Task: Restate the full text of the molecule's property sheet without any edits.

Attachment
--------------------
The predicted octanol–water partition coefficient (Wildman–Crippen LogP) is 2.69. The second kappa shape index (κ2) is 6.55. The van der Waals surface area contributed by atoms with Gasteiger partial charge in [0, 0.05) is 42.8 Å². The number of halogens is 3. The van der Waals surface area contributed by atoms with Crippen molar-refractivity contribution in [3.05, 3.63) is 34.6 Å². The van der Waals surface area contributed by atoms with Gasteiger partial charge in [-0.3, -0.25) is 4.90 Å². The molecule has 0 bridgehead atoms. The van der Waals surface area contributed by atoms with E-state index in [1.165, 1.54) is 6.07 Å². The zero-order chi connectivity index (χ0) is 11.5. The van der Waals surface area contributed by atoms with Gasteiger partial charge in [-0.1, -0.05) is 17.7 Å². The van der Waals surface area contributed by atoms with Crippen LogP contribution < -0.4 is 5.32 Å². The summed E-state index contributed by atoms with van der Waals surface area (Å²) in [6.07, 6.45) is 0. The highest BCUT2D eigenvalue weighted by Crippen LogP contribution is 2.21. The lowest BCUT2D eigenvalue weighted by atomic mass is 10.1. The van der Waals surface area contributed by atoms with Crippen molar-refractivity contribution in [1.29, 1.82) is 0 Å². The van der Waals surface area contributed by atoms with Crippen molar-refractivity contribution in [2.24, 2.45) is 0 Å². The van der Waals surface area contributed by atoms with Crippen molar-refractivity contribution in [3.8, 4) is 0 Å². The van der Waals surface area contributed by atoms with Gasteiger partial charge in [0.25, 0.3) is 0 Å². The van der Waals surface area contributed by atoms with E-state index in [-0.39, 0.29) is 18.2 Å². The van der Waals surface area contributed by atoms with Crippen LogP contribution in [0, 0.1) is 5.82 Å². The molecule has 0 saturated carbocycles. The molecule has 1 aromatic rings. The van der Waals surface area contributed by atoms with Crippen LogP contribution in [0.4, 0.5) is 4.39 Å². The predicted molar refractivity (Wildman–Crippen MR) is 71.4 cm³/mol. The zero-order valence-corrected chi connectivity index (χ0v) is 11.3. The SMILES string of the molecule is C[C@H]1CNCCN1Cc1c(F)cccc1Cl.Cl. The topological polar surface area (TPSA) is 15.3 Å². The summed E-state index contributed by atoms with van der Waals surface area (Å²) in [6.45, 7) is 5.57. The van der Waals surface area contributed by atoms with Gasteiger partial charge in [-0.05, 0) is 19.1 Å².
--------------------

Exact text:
The predicted octanol–water partition coefficient (Wildman–Crippen LogP) is 2.69. The second kappa shape index (κ2) is 6.55. The van der Waals surface area contributed by atoms with Gasteiger partial charge in [0, 0.05) is 42.8 Å². The number of halogens is 3. The van der Waals surface area contributed by atoms with Crippen molar-refractivity contribution in [3.05, 3.63) is 34.6 Å². The van der Waals surface area contributed by atoms with Gasteiger partial charge in [-0.3, -0.25) is 4.90 Å². The molecule has 0 bridgehead atoms. The van der Waals surface area contributed by atoms with E-state index in [1.165, 1.54) is 6.07 Å². The zero-order chi connectivity index (χ0) is 11.5. The van der Waals surface area contributed by atoms with Gasteiger partial charge in [-0.1, -0.05) is 17.7 Å². The van der Waals surface area contributed by atoms with Crippen LogP contribution < -0.4 is 5.32 Å². The summed E-state index contributed by atoms with van der Waals surface area (Å²) in [6.07, 6.45) is 0. The highest BCUT2D eigenvalue weighted by Crippen LogP contribution is 2.21. The lowest BCUT2D eigenvalue weighted by atomic mass is 10.1. The van der Waals surface area contributed by atoms with Crippen molar-refractivity contribution in [1.29, 1.82) is 0 Å². The van der Waals surface area contributed by atoms with Crippen molar-refractivity contribution in [2.24, 2.45) is 0 Å². The van der Waals surface area contributed by atoms with Crippen molar-refractivity contribution in [3.8, 4) is 0 Å². The van der Waals surface area contributed by atoms with Gasteiger partial charge in [0.25, 0.3) is 0 Å². The van der Waals surface area contributed by atoms with E-state index in [-0.39, 0.29) is 18.2 Å². The van der Waals surface area contributed by atoms with Crippen LogP contribution in [0, 0.1) is 5.82 Å². The molecule has 0 saturated carbocycles. The molecule has 1 aromatic rings. The van der Waals surface area contributed by atoms with Crippen LogP contribution in [0.4, 0.5) is 4.39 Å². The predicted molar refractivity (Wildman–Crippen MR) is 71.4 cm³/mol. The zero-order valence-corrected chi connectivity index (χ0v) is 11.3. The SMILES string of the molecule is C[C@H]1CNCCN1Cc1c(F)cccc1Cl.Cl. The topological polar surface area (TPSA) is 15.3 Å². The summed E-state index contributed by atoms with van der Waals surface area (Å²) in [6.45, 7) is 5.57. The van der Waals surface area contributed by atoms with Gasteiger partial charge in [-0.05, 0) is 19.1 Å².